Works of Doug Wood and Ray Pospisil at Chapters (Dublin) Wed. Sept.2nd ’09

A small attendance yesterday for this reading of the works of two poets, Doug Wood and Ray Pospisil. And no wonder, considering it must have been one of the wettest days I have ever seen in Dublin. I include a photo showing just how bad it was, and showing a lamp-post advert for ‘Dublin in Summer’ events. (!) And just WHO would take that red open-topped tourist bus around the city on a day like this!!!
But to get back to the poetry: Oran Ryan read a selection from the late Ray Pospisil’s posthumous collection ‘The Bell’ (published by Seven Towers). He chose from the last section of the book and commenced with the title poem ‘The Bell’, which has the curious thought “… I wondered … if bells have just a finite life of rings, a certain / number with a steady dissipation of / their brightness…”. Another poem he read was ‘No Closure Please’, one I find particularly honest and courageous in the face of all these advices we hear again and again about ‘the need for closure’. Ray says “… Give me more / internal conflict. That’s / my engine…” I believe that he shares my view that comfortable feelings about oneself usually does not produce good poetry. He ends his poem with ” …I let my demons thrive / and tangle up the pretty threads / to make me feel alive”. I have a very high opinion of this book and was delighted to hear some of it in a reading. Oran also read an excerpt from one of his own novels ‘Ten Short Novels by Arthur Kruger’.

Oran ryan reads an excerpt from his 'Ten Short Novels by Arthur Kruger'
Oran ryan reads an excerpt from his 'Ten Short Novels by Arthur Kruger'

Doug Wood is at the moment somewhere in the U.S.A (I think). Ross Hathaway read some of Doug’s work from the collection ‘Old Men Forget’ (published by Seven Towers) and gave something of a new slant on things because of the fact that we were hearing the poems read in a New Zealand, not a North Carolina, accent! In a strange way, this rather increased the earthiness and directness of the poems. In ‘Hensley’s Branch’, for instance, the slaughtering of the animal is depicted graphically and in situ. It’s a ‘there and then’ poem: “And once he’s got her, between th’cast-iron / ripping her links, kidneys, bladder-sacks / and all he empties in his bucket…”. In this reading the slaughtering seemed just that more brutal. I think it has something to do with the fact that, when Doug reads, these basic acts of farm-life are presented as normal, everyday events which as simply part of the life of a farm. The poem reminds me of John Montague’s powerful poem ‘Killing the Pig’ where there is also no room available for anyone inclined to be squeamish. Ross also read ‘Dr Maglure’ with its rather black perspective on how our attention can be distracted in even the most mournful of occasions. All in all, a very good reading, and a difficult one, given Doug’s very original way of presenting his poetry. (I’m just glad it was Ross up there, not me!). Ross also read some of his own work and one from a fellow New Zealander, Charles Brasch (1909-1973).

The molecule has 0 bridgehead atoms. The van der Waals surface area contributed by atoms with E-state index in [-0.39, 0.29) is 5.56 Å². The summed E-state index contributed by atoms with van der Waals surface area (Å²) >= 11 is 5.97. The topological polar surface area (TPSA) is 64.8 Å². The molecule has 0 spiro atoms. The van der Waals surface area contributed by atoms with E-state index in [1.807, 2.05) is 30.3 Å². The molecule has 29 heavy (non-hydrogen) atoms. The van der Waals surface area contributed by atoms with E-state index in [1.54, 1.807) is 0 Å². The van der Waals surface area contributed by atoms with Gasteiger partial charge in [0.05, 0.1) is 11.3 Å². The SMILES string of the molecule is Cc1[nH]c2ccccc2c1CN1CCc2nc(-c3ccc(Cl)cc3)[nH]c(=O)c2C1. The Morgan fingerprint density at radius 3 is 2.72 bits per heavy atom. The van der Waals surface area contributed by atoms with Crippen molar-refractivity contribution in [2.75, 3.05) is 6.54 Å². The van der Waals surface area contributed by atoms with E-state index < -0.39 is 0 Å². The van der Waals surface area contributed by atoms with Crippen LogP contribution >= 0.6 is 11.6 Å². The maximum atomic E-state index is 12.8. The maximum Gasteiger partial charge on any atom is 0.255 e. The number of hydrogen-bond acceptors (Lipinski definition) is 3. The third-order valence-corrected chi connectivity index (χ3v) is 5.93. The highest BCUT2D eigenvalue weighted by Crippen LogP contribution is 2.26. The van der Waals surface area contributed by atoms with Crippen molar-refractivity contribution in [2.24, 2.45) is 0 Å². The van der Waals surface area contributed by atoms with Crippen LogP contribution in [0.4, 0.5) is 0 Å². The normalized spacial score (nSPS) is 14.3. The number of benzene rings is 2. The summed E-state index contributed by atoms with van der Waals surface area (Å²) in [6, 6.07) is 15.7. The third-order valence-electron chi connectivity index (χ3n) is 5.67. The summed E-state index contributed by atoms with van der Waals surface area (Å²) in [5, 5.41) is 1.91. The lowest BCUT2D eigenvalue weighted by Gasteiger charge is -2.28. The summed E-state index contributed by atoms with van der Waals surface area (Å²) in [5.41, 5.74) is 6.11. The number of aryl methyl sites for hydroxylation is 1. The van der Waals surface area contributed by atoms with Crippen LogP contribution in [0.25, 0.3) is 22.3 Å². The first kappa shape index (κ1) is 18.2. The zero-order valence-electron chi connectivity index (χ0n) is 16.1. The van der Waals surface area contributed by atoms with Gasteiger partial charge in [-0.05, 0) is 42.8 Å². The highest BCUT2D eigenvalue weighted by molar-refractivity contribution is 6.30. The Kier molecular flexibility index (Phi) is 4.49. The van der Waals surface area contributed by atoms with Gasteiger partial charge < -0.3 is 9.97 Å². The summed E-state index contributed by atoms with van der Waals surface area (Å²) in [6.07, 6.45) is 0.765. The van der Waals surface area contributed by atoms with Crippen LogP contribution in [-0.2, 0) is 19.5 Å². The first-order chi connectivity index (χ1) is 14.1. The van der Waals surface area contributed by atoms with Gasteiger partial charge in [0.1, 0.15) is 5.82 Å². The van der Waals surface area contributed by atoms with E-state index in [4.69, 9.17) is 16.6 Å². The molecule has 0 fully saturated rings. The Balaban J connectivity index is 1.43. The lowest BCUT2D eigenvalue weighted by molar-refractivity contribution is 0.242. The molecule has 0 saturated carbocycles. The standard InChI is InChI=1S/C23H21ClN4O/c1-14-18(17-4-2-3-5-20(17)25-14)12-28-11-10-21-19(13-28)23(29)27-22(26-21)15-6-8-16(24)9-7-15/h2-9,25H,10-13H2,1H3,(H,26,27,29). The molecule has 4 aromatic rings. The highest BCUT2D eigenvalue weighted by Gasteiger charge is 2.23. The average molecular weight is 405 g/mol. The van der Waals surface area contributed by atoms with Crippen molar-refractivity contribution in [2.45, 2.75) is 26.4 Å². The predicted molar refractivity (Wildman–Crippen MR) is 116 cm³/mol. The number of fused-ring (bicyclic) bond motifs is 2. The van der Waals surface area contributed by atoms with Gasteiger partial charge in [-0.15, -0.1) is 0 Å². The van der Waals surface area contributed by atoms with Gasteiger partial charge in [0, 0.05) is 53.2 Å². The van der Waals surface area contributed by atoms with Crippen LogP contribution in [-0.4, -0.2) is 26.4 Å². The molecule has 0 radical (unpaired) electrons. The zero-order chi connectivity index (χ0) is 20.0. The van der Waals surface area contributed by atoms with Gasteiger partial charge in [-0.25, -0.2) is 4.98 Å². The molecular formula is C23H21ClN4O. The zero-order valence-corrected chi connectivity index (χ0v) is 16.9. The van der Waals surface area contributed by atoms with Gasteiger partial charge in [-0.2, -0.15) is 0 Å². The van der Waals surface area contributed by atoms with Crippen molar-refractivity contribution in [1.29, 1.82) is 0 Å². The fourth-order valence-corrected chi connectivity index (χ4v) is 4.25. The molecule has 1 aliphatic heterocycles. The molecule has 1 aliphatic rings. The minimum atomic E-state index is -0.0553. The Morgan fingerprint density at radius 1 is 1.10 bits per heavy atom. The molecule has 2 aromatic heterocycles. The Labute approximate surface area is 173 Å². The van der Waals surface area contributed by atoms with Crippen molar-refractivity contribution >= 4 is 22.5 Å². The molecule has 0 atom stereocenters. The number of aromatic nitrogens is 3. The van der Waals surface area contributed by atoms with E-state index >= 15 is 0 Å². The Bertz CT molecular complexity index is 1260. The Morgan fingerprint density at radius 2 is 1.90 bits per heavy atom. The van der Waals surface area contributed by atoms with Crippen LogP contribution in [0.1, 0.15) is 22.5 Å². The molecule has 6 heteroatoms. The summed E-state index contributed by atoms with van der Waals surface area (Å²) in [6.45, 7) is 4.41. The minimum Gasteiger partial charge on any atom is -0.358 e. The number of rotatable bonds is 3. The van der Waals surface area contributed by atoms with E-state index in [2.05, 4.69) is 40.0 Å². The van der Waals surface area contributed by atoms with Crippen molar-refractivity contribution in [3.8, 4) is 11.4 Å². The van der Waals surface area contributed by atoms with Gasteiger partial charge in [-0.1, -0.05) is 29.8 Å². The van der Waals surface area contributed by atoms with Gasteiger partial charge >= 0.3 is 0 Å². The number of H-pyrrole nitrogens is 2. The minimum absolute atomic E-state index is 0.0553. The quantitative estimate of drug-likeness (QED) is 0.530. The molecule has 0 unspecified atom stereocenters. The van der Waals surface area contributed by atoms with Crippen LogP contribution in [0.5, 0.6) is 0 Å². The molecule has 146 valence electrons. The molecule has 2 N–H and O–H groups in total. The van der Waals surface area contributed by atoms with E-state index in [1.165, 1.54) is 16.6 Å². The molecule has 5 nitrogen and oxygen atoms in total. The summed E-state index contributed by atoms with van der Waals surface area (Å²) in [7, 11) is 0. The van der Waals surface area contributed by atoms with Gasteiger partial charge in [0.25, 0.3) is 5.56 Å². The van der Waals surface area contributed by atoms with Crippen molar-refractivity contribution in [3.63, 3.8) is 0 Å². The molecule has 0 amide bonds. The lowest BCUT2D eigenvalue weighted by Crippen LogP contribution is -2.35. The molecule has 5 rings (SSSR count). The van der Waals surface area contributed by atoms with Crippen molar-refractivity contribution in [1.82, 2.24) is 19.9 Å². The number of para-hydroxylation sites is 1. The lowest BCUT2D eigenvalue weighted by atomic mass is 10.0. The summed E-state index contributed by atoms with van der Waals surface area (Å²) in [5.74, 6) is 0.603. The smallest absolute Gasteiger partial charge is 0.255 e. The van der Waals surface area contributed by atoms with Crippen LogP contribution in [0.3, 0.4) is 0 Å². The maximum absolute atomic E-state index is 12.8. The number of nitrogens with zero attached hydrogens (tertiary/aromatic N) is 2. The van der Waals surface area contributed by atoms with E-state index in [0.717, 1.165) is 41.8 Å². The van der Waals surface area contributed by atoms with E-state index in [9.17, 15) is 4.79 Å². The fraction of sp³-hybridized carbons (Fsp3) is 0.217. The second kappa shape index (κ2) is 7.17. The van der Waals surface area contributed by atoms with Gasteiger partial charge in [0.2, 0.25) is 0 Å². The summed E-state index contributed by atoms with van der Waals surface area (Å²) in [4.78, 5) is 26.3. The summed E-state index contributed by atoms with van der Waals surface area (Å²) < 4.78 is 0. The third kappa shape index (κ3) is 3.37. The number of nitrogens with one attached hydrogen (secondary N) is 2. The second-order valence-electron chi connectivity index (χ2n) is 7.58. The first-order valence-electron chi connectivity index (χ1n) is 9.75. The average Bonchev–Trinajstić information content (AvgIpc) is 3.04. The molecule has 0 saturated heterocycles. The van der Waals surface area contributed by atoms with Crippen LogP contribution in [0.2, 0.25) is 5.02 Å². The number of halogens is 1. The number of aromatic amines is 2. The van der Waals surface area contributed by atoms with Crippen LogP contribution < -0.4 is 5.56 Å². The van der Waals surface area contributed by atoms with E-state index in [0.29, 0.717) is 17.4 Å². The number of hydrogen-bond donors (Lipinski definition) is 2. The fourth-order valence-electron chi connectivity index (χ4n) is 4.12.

1. Thanks for the good word. I thought I gave a rather poor reading, and did not do justice to Ray’s superb writing…Best Oran


    1. I think your calm and deliberate tone suited Ray’s work. When I read him I hear a cautious, rational voice. Despite his trials and tribulations he kept a clear perspective on things, even when things went against him. In his ‘Bourbon’ poem, for example, he is detached enough from his mood of depression to consider that good that may flow from moments of dejection: the “black remorse / fermenting in my troubled brain distills / to something pure that might refine the course / of living life”.


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